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Intel Takes On Car Hacking, Founds Auto Security Review Board
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DontBeknown
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DontBeknown,
User Rank: Apprentice
9/14/2015 | 11:19:45 PM
Vehicle hacking
It is interesting how we think that we "need" our engine, brakes, transmission, etc. to be connected via network to our entertainment system and internet.

They've been running into this in the aircraft world as well.  In the past, you were not allowed to have ANY primary system in an aircraft hooked into any other system.  In otherwords - Engine # 1 circuts would be separated physically and electronically from any of the other systems (primary navigation did this as well).  All primary systems would be done this way for safety reasons - you wouldn't want a problem on Engine #2 to take out the controls for Engine #1 now - would you?  

With the advent of networking - they (engineers) figure they can do it better - forgetting all that has been learned about safety in the past.  Why would you ever hook the entertainment system (and internet) to engine controls?  Or brakes? or the transmission?  It need not be that way. It's gone as far as hackers being able to OPEN THE DOORS on moving vehicles on the freeway!!  Really?  Is this level of integration required or is it just an open barn door of "we can so we will"? 

Take this level of sophistication out of cars.  It is not needed.  The entertainment system (and navigation system) should be separate from the drivetrain and safety equipment in ANY vehicle.  This level of networked BS is stupid, and dangerous.
DarkerMind
50%
50%
DarkerMind,
User Rank: Apprentice
9/15/2015 | 11:27:09 AM
Re: Vehicle hacking
@DontBeknown You make excellent points. I think it was naive to design this system without planning for security
Enrico Fontan
50%
50%
Enrico Fontan,
User Rank: Strategist
9/15/2015 | 12:28:22 PM
New security controls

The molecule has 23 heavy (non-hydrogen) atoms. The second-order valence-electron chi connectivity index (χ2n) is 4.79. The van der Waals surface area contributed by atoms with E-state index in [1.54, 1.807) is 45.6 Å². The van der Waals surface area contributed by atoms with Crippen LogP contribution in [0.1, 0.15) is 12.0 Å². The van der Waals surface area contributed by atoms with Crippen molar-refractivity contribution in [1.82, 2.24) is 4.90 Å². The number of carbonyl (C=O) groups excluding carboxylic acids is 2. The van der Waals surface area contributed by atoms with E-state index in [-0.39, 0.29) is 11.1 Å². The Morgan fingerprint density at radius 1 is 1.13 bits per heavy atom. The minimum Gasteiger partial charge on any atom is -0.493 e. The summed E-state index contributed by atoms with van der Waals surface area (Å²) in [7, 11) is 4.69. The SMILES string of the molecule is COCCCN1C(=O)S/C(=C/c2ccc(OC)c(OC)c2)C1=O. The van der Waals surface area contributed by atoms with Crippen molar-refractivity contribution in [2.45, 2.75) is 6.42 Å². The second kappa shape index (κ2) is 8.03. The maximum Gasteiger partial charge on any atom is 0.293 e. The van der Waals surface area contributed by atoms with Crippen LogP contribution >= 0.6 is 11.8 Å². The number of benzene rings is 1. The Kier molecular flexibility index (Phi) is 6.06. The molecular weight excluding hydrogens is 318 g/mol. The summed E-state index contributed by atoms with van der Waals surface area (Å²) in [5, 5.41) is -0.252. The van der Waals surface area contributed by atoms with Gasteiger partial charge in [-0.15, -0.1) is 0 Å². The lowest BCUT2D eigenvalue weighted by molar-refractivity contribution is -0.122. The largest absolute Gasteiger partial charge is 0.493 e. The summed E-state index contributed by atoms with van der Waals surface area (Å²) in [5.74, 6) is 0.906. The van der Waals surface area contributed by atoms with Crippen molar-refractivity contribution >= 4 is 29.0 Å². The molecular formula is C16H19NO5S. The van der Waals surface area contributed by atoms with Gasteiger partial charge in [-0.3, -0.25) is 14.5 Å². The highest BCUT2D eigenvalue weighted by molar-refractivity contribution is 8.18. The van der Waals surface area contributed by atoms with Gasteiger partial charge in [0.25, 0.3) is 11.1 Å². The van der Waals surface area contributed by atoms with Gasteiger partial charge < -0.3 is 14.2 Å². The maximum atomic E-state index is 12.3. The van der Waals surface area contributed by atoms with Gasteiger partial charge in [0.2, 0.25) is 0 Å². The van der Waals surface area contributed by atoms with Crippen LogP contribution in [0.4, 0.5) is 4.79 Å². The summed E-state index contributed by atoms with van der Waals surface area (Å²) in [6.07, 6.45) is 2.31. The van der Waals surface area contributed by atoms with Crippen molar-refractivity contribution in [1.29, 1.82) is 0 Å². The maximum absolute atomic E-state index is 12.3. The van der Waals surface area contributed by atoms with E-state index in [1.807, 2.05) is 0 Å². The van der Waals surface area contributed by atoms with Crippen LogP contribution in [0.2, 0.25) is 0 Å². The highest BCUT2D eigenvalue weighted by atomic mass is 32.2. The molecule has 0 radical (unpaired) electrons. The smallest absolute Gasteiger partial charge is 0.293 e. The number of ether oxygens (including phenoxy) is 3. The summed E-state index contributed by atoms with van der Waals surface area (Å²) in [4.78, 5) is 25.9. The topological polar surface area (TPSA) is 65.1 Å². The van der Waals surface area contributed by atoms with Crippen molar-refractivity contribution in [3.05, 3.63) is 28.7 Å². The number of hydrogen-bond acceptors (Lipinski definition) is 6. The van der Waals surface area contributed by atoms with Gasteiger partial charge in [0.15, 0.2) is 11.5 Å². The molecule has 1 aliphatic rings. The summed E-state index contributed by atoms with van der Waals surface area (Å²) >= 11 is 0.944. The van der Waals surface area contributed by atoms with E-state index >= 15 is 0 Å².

As started in the SCADA systems, we need to adopt security controls also in the Automotive environment.

Car system integration can be a big step, think about engines interacting with GPS to understand terrain data (objective:save fuel).  

We still can have "isolated" systems, but as in other IT systems we need to think about data flow and data access permissions.

On the other hand, without such controls system integration can bring several risks.
jscott490
50%
50%
jscott490,
User Rank: Apprentice
9/17/2015 | 12:16:11 PM
Looks like marketing to me
Intel doesn't have much of a presence in automotive electronics (they don't even show up in top 10 of automotive electronics providers), so this seems like more of a move to get into a market that they have continually failed in than anything else, to me. Even the infotainment systems are more likely to use smart phone processors and electronics where Intel also doesn't play well.

As seen from the hacker stuff, the weak point in all automotive electronics is the infotainment systems. They have not been protected as well as they should be, and they have been used along with in-depth research to reprogram the micros that are on the CAN bus and send erroneous messages. Harden the entry point (i.e. infotainment) and the rest will be fine.


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